as to what about my next rabbits.. I would not take rabbits in that condition again I would get ones from a pet shop where they are handled daily or I would get 2 that are more used to human contact... I have had rabbits for 25 years but never rabbits like this...... Personally I think I have got some very good advice and thank you but I also think some are misty eyed and automatically think I may be abusing them or mistreating them which I can assure you I am not!

LionheadLuver
28-12-2008, 01:04 PM
About hutch, it is still too small for them to be in at night. Get a 6ft hutch and I think they'll be happier.

If they allowed you to clip their claws, then you are definitely making progress. :D

Ronnie
28-12-2008, 01:15 PM
one thing I would like to leave them outside at night but how can I ensure they dont freeze. I have a hutch attached to the run its just a wooden one but I am scared to leave them in it at night incase they freeze. If I lock them up in it at night with plenty of straw would they be ok?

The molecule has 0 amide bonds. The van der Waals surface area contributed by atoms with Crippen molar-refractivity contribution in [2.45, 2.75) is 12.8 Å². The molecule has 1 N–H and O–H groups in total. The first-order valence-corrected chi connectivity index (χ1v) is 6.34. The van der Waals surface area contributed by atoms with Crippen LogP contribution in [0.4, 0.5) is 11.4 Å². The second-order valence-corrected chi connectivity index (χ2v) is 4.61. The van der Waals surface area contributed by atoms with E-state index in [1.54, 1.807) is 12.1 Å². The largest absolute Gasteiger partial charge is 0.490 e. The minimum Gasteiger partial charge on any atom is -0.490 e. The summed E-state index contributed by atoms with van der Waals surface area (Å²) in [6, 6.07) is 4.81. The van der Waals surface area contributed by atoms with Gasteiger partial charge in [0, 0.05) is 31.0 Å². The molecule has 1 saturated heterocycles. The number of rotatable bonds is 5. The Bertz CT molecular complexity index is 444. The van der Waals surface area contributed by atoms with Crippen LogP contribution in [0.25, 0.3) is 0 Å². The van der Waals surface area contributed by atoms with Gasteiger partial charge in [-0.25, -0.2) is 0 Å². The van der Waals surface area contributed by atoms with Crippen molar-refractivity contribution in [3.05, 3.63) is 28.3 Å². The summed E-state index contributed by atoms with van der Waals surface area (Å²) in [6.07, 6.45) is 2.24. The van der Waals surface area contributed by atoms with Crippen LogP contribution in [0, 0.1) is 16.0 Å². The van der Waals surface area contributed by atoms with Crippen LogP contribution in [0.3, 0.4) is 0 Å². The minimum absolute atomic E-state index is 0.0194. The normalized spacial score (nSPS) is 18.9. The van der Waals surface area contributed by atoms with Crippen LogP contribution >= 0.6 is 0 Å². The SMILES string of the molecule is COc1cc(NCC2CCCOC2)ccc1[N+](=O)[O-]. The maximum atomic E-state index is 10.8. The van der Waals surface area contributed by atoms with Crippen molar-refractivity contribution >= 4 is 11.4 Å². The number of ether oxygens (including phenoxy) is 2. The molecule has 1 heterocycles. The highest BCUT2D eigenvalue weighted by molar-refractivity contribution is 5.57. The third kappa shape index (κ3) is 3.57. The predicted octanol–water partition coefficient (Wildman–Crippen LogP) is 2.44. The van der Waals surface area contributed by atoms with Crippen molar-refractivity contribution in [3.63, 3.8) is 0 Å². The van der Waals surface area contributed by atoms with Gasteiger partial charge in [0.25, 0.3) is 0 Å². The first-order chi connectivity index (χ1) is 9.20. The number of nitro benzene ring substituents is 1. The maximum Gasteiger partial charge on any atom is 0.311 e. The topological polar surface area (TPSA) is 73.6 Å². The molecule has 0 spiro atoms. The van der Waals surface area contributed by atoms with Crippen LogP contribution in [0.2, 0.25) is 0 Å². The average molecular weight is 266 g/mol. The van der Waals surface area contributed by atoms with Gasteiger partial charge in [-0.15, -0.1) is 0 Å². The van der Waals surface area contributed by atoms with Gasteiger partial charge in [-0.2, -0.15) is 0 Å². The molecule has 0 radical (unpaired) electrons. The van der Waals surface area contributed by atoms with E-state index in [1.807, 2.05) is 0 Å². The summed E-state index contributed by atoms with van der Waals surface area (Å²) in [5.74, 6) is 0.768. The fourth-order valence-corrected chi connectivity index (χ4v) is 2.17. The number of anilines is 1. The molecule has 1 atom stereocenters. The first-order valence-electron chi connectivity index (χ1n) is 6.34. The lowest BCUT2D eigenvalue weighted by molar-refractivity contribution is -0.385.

AlisonA
28-12-2008, 01:16 PM
Sounds as if you may be making progress :) The run sounds a great size - I would definitely do as suggested and get in there with them. You may also be able to train them to return to a pet carrier at the end of 'playtime' so that you don't have to handle them back to the cage - you could do this, for example, by rattling the food tin and teaching them that when they go back to the carrier, they get fed :)

I hate to say it but it is actually not helpful to be putting them outside in a run during the day and then bringing them into a toasty garage at night - rabbits have just the one coat so unlike you or I who can put an extra coat on when we go outside, they only have what they are already wearing. So it's really a bit like you having a nice toasty place to sleep then being sent outside in your pyjamas all day without a coat. If they are outside all the time they will grow a thick enough coat to happily cope with the weather as long as they have somewhere warm, cosy and dry to retire to - but if they keep being moved between warm and cold their bodies won't know which temperature to adjust to so they will end up coping poorly with either.